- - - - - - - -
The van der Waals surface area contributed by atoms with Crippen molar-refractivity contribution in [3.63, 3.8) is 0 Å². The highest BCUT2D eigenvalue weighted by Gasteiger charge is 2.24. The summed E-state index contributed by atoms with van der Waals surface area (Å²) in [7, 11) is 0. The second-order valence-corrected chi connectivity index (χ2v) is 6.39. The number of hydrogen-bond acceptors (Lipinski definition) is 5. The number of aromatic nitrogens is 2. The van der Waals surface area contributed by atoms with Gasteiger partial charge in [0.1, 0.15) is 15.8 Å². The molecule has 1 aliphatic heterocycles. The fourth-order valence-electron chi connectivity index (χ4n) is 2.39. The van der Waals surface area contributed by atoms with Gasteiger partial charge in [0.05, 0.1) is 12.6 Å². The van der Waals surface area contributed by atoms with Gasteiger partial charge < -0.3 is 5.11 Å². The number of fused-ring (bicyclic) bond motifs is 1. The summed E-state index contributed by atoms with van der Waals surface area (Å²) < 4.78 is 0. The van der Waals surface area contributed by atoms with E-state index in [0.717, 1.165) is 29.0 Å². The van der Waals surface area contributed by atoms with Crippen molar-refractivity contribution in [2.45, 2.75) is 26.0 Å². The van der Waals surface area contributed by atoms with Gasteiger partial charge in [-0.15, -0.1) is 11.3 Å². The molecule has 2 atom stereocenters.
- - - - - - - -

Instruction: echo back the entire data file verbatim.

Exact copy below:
The van der Waals surface area contributed by atoms with Crippen molar-refractivity contribution in [3.63, 3.8) is 0 Å². The highest BCUT2D eigenvalue weighted by Gasteiger charge is 2.24. The summed E-state index contributed by atoms with van der Waals surface area (Å²) in [7, 11) is 0. The second-order valence-corrected chi connectivity index (χ2v) is 6.39. The number of hydrogen-bond acceptors (Lipinski definition) is 5. The number of aromatic nitrogens is 2. The van der Waals surface area contributed by atoms with Gasteiger partial charge in [0.1, 0.15) is 15.8 Å². The molecule has 1 aliphatic heterocycles. The fourth-order valence-electron chi connectivity index (χ4n) is 2.39. The van der Waals surface area contributed by atoms with Gasteiger partial charge in [0.05, 0.1) is 12.6 Å². The van der Waals surface area contributed by atoms with Gasteiger partial charge < -0.3 is 5.11 Å². The number of fused-ring (bicyclic) bond motifs is 1. The summed E-state index contributed by atoms with van der Waals surface area (Å²) < 4.78 is 0. The van der Waals surface area contributed by atoms with E-state index in [0.717, 1.165) is 29.0 Å². The van der Waals surface area contributed by atoms with Crippen molar-refractivity contribution in [2.45, 2.75) is 26.0 Å². The van der Waals surface area contributed by atoms with Gasteiger partial charge in [-0.15, -0.1) is 11.3 Å². The molecule has 2 atom stereocenters.